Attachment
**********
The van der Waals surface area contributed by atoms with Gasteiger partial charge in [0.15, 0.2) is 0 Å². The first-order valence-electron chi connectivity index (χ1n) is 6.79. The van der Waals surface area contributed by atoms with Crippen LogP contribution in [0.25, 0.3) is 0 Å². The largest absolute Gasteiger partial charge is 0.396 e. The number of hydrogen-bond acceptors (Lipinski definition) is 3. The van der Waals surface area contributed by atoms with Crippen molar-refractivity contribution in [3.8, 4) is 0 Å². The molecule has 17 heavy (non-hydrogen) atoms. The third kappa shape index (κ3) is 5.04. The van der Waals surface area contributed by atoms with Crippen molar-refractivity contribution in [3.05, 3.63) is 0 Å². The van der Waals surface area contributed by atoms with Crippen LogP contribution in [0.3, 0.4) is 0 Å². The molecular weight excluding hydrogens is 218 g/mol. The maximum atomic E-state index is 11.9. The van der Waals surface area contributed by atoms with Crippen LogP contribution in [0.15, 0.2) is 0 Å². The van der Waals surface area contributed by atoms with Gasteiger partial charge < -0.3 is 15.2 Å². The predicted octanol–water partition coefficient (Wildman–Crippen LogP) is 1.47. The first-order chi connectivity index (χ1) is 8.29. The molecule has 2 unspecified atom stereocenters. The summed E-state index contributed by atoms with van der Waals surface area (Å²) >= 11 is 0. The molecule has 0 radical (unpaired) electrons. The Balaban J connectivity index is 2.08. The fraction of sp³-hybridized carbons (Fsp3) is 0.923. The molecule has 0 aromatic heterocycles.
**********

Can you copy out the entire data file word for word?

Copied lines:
The van der Waals surface area contributed by atoms with Gasteiger partial charge in [0.15, 0.2) is 0 Å². The first-order valence-electron chi connectivity index (χ1n) is 6.79. The van der Waals surface area contributed by atoms with Crippen LogP contribution in [0.25, 0.3) is 0 Å². The largest absolute Gasteiger partial charge is 0.396 e. The number of hydrogen-bond acceptors (Lipinski definition) is 3. The van der Waals surface area contributed by atoms with Crippen molar-refractivity contribution in [3.8, 4) is 0 Å². The molecule has 17 heavy (non-hydrogen) atoms. The third kappa shape index (κ3) is 5.04. The van der Waals surface area contributed by atoms with Crippen molar-refractivity contribution in [3.05, 3.63) is 0 Å². The van der Waals surface area contributed by atoms with Crippen LogP contribution in [0.3, 0.4) is 0 Å². The molecular weight excluding hydrogens is 218 g/mol. The maximum atomic E-state index is 11.9. The van der Waals surface area contributed by atoms with Crippen LogP contribution in [0.15, 0.2) is 0 Å². The van der Waals surface area contributed by atoms with Gasteiger partial charge < -0.3 is 15.2 Å². The predicted octanol–water partition coefficient (Wildman–Crippen LogP) is 1.47. The first-order chi connectivity index (χ1) is 8.29. The molecule has 2 unspecified atom stereocenters. The summed E-state index contributed by atoms with van der Waals surface area (Å²) >= 11 is 0. The molecule has 0 radical (unpaired) electrons. The Balaban J connectivity index is 2.08. The fraction of sp³-hybridized carbons (Fsp3) is 0.923. The molecule has 0 aromatic heterocycles.